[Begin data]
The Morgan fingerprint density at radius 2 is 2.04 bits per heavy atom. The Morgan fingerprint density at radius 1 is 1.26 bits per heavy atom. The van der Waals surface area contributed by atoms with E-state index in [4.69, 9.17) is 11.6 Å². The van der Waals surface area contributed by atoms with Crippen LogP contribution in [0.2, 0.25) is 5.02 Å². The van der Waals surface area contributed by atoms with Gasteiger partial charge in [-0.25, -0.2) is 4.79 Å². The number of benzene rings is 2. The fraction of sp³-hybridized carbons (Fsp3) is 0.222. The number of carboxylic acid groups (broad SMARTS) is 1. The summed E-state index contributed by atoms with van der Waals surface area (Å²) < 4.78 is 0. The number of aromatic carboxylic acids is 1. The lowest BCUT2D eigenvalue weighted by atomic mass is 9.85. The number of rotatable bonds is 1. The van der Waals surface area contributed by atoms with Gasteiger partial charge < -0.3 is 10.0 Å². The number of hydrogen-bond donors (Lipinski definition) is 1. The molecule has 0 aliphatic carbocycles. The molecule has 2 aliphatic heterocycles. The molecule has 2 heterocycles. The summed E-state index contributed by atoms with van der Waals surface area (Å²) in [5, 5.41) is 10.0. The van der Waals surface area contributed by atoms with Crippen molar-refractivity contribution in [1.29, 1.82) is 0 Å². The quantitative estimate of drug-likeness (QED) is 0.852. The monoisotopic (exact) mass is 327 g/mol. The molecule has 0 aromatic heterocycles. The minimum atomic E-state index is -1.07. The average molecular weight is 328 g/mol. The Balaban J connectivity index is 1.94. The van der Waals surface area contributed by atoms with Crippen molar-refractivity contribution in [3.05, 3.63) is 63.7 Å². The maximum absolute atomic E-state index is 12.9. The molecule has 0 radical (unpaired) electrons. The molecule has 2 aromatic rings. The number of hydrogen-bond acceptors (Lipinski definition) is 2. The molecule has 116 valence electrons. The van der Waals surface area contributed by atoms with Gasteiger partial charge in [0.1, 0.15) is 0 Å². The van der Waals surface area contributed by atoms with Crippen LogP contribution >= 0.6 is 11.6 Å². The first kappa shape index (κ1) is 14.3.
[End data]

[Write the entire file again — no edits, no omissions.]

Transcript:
The Morgan fingerprint density at radius 2 is 2.04 bits per heavy atom. The Morgan fingerprint density at radius 1 is 1.26 bits per heavy atom. The van der Waals surface area contributed by atoms with E-state index in [4.69, 9.17) is 11.6 Å². The van der Waals surface area contributed by atoms with Crippen LogP contribution in [0.2, 0.25) is 5.02 Å². The van der Waals surface area contributed by atoms with Gasteiger partial charge in [-0.25, -0.2) is 4.79 Å². The number of benzene rings is 2. The fraction of sp³-hybridized carbons (Fsp3) is 0.222. The number of carboxylic acid groups (broad SMARTS) is 1. The summed E-state index contributed by atoms with van der Waals surface area (Å²) < 4.78 is 0. The number of aromatic carboxylic acids is 1. The lowest BCUT2D eigenvalue weighted by atomic mass is 9.85. The number of rotatable bonds is 1. The van der Waals surface area contributed by atoms with Gasteiger partial charge < -0.3 is 10.0 Å². The number of hydrogen-bond donors (Lipinski definition) is 1. The molecule has 0 aliphatic carbocycles. The molecule has 2 aliphatic heterocycles. The molecule has 2 heterocycles. The summed E-state index contributed by atoms with van der Waals surface area (Å²) in [5, 5.41) is 10.0. The van der Waals surface area contributed by atoms with Crippen molar-refractivity contribution in [1.29, 1.82) is 0 Å². The quantitative estimate of drug-likeness (QED) is 0.852. The monoisotopic (exact) mass is 327 g/mol. The molecule has 0 aromatic heterocycles. The minimum atomic E-state index is -1.07. The average molecular weight is 328 g/mol. The Balaban J connectivity index is 1.94. The van der Waals surface area contributed by atoms with Crippen molar-refractivity contribution in [3.05, 3.63) is 63.7 Å². The maximum absolute atomic E-state index is 12.9. The molecule has 0 radical (unpaired) electrons. The molecule has 2 aromatic rings. The number of hydrogen-bond acceptors (Lipinski definition) is 2. The molecule has 116 valence electrons. The van der Waals surface area contributed by atoms with Gasteiger partial charge in [0.1, 0.15) is 0 Å². The van der Waals surface area contributed by atoms with Crippen LogP contribution >= 0.6 is 11.6 Å². The first kappa shape index (κ1) is 14.3.